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Press Release: IPRT – More training in conflict resolution needed to tackle violence in Irish prisons

19th April 2018

Press Release: IPRT – More training in conflict resolution needed to tackle violence in Irish prisons

Prisons should be a safe place, both for prisoners and for prison officers, and the best way to tackle violence and defuse tension is to invest in training in conflict resolution and de-escalation techniques. That’s according to Executive Director of the Irish Penal Reform Trust (IPRT), Deirdre Malone, commenting on the issue raised by the Irish Prison Officers Association at its annual conference.

A review of assaults on prison staff published by the State Claims Agency in 2016 found that there were 93 prisoner-on-staff assaults in 2015. Some 587 prisoner-on–prisoner assaults were recorded in the same period.

The review found that “a relatively small number of prisoners carried out these assaults, and that those who did, had an established pattern of challenging behaviours and/or mental health problems” with substance abuse and mental illness acknowledged as a contributing factor in some cases.

Speaking today, Ms Malone said: “Any act of violence in Irish prisons, whether visited on a member of prison staff or on a prisoner, is unacceptable and needs to be addressed urgently. Preventing and reducing violence requires a multi-level approach which addresses the root causes of such violence.”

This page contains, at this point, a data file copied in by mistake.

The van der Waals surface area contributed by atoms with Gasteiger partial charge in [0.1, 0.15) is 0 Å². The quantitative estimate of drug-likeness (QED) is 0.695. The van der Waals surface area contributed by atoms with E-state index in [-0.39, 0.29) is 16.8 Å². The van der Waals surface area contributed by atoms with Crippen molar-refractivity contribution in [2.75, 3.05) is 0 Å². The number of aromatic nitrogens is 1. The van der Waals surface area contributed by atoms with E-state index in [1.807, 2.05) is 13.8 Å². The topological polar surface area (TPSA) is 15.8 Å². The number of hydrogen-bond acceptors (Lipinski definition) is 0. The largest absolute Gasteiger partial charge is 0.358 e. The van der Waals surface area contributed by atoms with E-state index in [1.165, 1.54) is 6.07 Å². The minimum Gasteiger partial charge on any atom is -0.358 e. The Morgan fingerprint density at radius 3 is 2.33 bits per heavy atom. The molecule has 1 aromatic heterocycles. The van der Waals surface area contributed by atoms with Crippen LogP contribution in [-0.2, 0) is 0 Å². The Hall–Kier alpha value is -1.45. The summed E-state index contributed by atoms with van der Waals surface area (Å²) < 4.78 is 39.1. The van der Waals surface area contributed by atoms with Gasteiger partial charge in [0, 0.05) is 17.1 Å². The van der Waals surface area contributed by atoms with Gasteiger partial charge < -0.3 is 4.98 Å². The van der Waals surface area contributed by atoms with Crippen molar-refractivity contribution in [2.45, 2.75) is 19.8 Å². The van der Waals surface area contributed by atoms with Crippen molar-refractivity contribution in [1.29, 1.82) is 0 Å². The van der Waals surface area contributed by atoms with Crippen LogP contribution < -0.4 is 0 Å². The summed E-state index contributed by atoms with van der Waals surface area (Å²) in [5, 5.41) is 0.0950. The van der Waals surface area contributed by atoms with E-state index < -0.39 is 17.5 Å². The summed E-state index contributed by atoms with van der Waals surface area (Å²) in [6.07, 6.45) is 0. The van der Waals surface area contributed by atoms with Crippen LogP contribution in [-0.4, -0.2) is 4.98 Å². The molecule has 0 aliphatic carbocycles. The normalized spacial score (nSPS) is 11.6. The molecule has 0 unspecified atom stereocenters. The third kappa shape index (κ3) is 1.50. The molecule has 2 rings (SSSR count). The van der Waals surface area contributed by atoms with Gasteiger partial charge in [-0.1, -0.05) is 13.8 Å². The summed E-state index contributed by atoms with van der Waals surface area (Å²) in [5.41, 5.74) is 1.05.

“The establishment of a national violent and disruptive prisoner unit planned to open in 2018 is a welcome development. We endorse the previous recommendations of the State Claims Agency that the IPS should focus its emphasis on the management of prisoner behaviours using conflict resolution techniques to deescalate situations that could lead to physical violence through further training and selection of staff. We also welcome the recommendation to extend, as far as possible, existing arrangements to take prisoners with serious mental health issues out of the prison system for care in more appropriate locations.”


Contact: Sebastian Enke, DHR Communications, Tel: 01-4200580 / 087-3239496

Note to Editors:

• Deirdre Malone is available for interviews on request.

About the IPRT

Established in 1994, the Irish Penal Reform Trust (IPRT) is Ireland's leading non-governmental organisation campaigning for rights in the penal system and the progressive reform of Irish penal policy. Its vision is one of respect for rights in the penal system, with prison as a last resort. IPRT is committed to respecting the rights of everyone in the penal system and to reducing imprisonment. It is working towards progressive reform of the penal system based on evidence-led policies and on a commitment to combating social injustice.

IPRT publishes a wide range of policy positions and research documents; it campaigns vigorously across a wide range of penal policy issues; and has established itself as the leading independent voice in public debate on the Irish penal system.

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